A weak U.S. economy will severely impact cement consumption and the construction industry, reports the Portland Cement Association, a Skokie, Ill.-based trade group. In 2008, Portland cement consumption is expected to drop 11%, followed by an additional 5.5% dip in 2009. PCA predicts total cement consumption to be 101.7 million tonnes this year, which is down 26.3 million tones from the industry's peak in 1995.
"We are currently in the third year of a four-year industry contraction that began in 2006," says PCA chief economist Edward Sullivan. "High fuel prices, slow job creation, and tight lending standards will all adversely impact the entire spectrum of construction activity."
Peak-to-trough declines in consumption will total nearly 30 million tonnes, marking one of the worst industry downturns since the Great Depression. Sullivan expects the housing downturn to continue dampening cement consumption for both the residential and nonresidential sectors for the next two years.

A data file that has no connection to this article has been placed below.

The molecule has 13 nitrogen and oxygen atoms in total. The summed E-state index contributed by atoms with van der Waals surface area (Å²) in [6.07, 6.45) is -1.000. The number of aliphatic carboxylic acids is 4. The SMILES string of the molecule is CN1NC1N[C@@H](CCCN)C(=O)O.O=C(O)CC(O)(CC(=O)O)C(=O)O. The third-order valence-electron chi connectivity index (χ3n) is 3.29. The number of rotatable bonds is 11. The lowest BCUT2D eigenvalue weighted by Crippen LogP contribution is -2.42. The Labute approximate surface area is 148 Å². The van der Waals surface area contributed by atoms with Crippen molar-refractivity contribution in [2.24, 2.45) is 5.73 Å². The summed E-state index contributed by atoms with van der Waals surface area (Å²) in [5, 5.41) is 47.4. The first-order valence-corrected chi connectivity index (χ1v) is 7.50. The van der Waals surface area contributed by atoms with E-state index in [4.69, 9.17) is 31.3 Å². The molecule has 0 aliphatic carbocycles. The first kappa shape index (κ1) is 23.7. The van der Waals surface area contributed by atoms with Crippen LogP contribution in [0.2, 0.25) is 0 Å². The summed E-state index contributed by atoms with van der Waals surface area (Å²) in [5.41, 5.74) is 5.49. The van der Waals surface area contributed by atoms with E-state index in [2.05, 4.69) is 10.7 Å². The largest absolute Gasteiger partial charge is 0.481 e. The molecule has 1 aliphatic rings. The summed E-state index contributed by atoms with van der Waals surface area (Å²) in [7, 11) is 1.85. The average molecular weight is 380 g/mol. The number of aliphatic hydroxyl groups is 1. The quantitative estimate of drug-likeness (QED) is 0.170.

"Although it grew nearly 11% in 2007, nonresidential construction spending is expected to fall almost eight percent in 2008 and another 12% in 2009," Sullivan says. "Nonresidential construction is closely tied to economic activity. As the economy softens, the expected return on commercial investments decline, reducing the incentive to build and expand."
An additional slowdown in public construction, which accounts for nearly 50% of domestic cement consumption, is predicted for 2009 and will continue through 2010. A rebound isn't expected until the second half of 2010 as housing and nonresidential construction begin to rebound.